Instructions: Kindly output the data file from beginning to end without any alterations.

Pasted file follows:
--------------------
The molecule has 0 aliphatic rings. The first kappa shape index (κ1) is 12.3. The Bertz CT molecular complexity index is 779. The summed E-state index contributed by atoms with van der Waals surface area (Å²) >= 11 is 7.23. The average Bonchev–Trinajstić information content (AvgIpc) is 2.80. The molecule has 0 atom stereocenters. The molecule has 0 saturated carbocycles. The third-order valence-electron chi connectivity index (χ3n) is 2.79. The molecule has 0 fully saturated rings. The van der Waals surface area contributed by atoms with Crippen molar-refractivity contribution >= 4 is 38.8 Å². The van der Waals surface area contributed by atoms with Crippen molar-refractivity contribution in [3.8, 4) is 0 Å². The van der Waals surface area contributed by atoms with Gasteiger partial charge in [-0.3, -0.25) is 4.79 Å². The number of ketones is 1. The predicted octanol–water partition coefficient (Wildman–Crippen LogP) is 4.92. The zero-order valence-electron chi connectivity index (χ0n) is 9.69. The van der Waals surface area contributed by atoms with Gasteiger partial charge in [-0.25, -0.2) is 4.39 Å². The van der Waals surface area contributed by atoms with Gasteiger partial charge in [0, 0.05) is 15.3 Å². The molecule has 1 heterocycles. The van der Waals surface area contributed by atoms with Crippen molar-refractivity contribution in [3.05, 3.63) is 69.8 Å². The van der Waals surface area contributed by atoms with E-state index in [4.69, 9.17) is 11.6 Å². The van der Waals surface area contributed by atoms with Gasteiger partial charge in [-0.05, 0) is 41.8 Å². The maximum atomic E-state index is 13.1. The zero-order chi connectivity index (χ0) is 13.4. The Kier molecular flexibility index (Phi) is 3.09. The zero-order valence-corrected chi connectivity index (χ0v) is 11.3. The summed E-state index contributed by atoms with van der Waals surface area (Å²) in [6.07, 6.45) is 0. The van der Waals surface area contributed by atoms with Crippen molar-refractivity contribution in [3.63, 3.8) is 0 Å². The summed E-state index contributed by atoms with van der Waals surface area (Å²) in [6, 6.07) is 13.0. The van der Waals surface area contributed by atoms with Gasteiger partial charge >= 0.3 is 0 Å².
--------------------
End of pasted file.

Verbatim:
The molecule has 0 aliphatic rings. The first kappa shape index (κ1) is 12.3. The Bertz CT molecular complexity index is 779. The summed E-state index contributed by atoms with van der Waals surface area (Å²) >= 11 is 7.23. The average Bonchev–Trinajstić information content (AvgIpc) is 2.80. The molecule has 0 atom stereocenters. The molecule has 0 saturated carbocycles. The third-order valence-electron chi connectivity index (χ3n) is 2.79. The molecule has 0 fully saturated rings. The van der Waals surface area contributed by atoms with Crippen molar-refractivity contribution >= 4 is 38.8 Å². The van der Waals surface area contributed by atoms with Crippen molar-refractivity contribution in [3.8, 4) is 0 Å². The van der Waals surface area contributed by atoms with Gasteiger partial charge in [-0.3, -0.25) is 4.79 Å². The number of ketones is 1. The predicted octanol–water partition coefficient (Wildman–Crippen LogP) is 4.92. The zero-order valence-electron chi connectivity index (χ0n) is 9.69. The van der Waals surface area contributed by atoms with Gasteiger partial charge in [-0.25, -0.2) is 4.39 Å². The van der Waals surface area contributed by atoms with Gasteiger partial charge in [0, 0.05) is 15.3 Å². The molecule has 1 heterocycles. The van der Waals surface area contributed by atoms with Crippen molar-refractivity contribution in [3.05, 3.63) is 69.8 Å². The van der Waals surface area contributed by atoms with E-state index in [4.69, 9.17) is 11.6 Å². The van der Waals surface area contributed by atoms with Gasteiger partial charge in [-0.05, 0) is 41.8 Å². The maximum atomic E-state index is 13.1. The zero-order chi connectivity index (χ0) is 13.4. The Kier molecular flexibility index (Phi) is 3.09. The zero-order valence-corrected chi connectivity index (χ0v) is 11.3. The summed E-state index contributed by atoms with van der Waals surface area (Å²) in [6.07, 6.45) is 0. The van der Waals surface area contributed by atoms with Crippen molar-refractivity contribution in [3.63, 3.8) is 0 Å². The summed E-state index contributed by atoms with van der Waals surface area (Å²) in [6, 6.07) is 13.0. The van der Waals surface area contributed by atoms with Gasteiger partial charge >= 0.3 is 0 Å².